Championing women’s health, equality and empowerment, women leaders in healthcare will discuss health and economic empowerment, including productive resources and active participation in governance and decision-making.
“We’re in the midst of an extraordinary fight and we need every ounce of manpower we can muster, but the good news is, should we succeed, we’ll have turned the most awful paradigm that we know on it’s head… that is to say, the inevitability of death.”
– Laura Deming
Today’s cancer care looks beyond the organ in which a tumor arises by personalizing treatment to the unique genetic signature of each individual and tumor. Our cancer experts will teach you to use computational genomics sequencing techniques, which provide a road map for personal cancer treatment and prevention plans. Witness a live molecular tumor board and the multidisciplinary brain power engaged in solving the most complex cancer patient cases.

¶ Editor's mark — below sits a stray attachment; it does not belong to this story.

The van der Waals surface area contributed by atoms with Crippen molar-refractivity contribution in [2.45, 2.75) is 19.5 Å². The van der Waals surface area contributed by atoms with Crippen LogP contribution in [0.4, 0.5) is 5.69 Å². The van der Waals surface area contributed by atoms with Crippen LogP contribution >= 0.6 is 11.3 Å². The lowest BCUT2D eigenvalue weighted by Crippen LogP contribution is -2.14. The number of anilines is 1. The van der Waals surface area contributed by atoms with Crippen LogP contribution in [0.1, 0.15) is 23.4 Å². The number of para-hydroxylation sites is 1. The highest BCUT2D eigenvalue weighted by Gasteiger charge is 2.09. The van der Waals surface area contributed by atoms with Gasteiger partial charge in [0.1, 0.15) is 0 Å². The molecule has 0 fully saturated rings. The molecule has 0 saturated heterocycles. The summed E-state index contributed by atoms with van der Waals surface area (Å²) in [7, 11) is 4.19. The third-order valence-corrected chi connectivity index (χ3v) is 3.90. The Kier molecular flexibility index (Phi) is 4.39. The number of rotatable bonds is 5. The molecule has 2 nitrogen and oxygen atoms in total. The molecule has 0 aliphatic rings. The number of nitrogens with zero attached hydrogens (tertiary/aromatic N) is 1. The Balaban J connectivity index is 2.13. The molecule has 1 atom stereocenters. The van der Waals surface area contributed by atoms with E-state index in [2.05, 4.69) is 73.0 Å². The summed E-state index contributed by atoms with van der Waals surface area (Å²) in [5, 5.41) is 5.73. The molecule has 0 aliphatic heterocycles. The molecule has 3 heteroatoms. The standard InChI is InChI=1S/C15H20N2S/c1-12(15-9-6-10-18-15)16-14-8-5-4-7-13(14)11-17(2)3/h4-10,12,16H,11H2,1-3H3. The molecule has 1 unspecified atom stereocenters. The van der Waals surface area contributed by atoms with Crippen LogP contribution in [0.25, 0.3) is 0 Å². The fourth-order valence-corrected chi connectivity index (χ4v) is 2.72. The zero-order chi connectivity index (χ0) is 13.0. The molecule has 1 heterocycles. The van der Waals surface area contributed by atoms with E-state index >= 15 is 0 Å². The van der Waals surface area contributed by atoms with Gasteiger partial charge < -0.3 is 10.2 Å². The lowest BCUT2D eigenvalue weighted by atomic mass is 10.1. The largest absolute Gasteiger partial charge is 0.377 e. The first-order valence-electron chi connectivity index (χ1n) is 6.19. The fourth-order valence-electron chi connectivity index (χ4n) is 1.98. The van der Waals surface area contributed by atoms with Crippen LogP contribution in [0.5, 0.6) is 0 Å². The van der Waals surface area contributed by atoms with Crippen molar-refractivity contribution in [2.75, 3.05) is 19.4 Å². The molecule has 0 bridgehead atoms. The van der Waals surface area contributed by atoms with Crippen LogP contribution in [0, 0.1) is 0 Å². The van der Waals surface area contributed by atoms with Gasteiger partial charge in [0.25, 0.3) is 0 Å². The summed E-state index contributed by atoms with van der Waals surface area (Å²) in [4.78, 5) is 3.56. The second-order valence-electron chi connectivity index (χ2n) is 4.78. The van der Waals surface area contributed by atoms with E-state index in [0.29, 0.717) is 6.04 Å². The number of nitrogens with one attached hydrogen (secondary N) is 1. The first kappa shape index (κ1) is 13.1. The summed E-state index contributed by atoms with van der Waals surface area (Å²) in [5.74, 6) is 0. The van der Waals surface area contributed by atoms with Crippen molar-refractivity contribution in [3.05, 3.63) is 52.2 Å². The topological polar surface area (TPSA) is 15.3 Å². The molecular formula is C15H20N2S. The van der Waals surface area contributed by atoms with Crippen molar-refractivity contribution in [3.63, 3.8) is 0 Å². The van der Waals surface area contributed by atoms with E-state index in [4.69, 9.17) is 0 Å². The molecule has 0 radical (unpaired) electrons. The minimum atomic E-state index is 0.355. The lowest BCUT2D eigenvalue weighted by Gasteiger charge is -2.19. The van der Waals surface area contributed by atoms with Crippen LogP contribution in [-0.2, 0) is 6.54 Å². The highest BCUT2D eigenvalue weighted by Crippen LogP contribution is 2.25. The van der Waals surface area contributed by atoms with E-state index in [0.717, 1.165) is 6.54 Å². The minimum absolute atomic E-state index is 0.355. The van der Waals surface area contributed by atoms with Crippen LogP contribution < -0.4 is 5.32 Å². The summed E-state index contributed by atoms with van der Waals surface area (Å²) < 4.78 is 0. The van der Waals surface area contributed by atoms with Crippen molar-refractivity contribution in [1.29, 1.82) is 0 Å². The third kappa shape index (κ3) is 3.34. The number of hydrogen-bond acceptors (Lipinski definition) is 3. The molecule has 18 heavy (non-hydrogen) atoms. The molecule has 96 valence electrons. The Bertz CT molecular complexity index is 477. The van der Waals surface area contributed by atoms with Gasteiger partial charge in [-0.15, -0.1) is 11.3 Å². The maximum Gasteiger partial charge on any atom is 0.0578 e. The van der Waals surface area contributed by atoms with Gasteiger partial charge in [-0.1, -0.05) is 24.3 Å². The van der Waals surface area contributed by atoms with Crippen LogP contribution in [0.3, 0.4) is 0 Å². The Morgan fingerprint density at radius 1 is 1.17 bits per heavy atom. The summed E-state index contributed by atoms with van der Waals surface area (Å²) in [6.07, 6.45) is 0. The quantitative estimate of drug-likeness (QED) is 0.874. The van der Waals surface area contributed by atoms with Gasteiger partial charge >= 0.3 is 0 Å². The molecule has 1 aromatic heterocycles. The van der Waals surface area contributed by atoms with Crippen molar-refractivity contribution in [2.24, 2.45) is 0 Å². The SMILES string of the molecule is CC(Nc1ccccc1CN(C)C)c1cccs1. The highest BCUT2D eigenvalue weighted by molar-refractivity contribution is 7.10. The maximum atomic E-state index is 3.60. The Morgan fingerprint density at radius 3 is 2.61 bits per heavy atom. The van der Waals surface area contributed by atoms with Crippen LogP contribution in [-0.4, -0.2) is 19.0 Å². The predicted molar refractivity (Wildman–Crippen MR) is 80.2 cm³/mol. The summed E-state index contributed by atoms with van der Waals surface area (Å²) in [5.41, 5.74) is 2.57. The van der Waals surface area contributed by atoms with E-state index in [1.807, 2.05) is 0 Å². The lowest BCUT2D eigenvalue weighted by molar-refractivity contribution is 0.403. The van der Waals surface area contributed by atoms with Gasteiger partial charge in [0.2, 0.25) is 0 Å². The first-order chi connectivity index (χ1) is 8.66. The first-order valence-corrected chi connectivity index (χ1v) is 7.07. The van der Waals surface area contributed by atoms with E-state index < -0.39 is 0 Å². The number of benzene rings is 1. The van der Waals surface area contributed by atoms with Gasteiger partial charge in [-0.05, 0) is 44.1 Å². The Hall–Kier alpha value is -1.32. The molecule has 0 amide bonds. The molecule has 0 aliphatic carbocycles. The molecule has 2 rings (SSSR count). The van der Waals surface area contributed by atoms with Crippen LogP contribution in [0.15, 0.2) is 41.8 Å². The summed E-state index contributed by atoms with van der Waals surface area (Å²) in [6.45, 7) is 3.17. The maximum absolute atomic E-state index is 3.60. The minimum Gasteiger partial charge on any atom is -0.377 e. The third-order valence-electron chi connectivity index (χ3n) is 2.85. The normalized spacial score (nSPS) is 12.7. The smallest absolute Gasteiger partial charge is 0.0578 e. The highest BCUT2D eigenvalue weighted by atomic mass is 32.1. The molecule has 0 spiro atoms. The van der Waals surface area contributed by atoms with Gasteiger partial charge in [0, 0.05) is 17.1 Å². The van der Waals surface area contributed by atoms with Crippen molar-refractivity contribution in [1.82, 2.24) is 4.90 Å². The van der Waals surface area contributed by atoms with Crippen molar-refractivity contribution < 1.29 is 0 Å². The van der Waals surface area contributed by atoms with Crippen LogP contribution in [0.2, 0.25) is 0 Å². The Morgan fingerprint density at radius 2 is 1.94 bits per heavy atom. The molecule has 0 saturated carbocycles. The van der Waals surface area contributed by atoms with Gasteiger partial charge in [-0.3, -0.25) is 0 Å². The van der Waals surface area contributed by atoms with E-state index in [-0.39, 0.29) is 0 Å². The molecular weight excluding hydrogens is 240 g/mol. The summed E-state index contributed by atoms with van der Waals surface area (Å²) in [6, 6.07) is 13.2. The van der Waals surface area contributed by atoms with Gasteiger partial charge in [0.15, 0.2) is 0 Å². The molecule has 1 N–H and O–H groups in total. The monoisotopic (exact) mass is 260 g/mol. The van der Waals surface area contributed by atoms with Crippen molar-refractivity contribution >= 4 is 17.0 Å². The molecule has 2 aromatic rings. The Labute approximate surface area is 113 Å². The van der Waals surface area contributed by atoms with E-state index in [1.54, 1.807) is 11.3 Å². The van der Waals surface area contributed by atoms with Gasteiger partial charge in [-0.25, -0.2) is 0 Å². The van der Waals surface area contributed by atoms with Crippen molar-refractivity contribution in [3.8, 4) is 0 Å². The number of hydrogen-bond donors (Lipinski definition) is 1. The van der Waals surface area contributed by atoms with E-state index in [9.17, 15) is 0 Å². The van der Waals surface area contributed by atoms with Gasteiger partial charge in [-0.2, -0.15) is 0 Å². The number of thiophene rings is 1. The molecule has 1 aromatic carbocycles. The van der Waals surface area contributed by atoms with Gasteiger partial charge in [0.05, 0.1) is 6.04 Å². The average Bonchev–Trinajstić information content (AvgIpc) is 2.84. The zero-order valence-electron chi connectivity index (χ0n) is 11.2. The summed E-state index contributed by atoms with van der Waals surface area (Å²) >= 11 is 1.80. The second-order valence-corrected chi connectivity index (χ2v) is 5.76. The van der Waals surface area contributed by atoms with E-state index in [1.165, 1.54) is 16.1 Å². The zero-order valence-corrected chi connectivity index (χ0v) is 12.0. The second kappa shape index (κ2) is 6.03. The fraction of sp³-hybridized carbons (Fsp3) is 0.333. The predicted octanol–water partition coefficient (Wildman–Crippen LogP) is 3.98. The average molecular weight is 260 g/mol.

The University of California at San Francisco Laboratory for Orthopaedic Bioengineering is directed by Jeffrey C. Lotz, Ph.D. The laboratory is located within the Department of Orthopaedic Surgery and aims to understand the biomechanics and biology of the lumbar spine and intervertebral disc in both health and disease. A number of research programs in this area include: theoretical and experimental development of material laws for disc tissues; finite element simulations of disc and vertebral body response to in vivo loading; animal models to clarify the mechanisms of disc degeneration and repair; animal models to clarify the relationship between disc degeneration and pain; investigation of novel surgical interventions meant to treat back pain; and tissue engineering of fibro-cartilaginous tissues.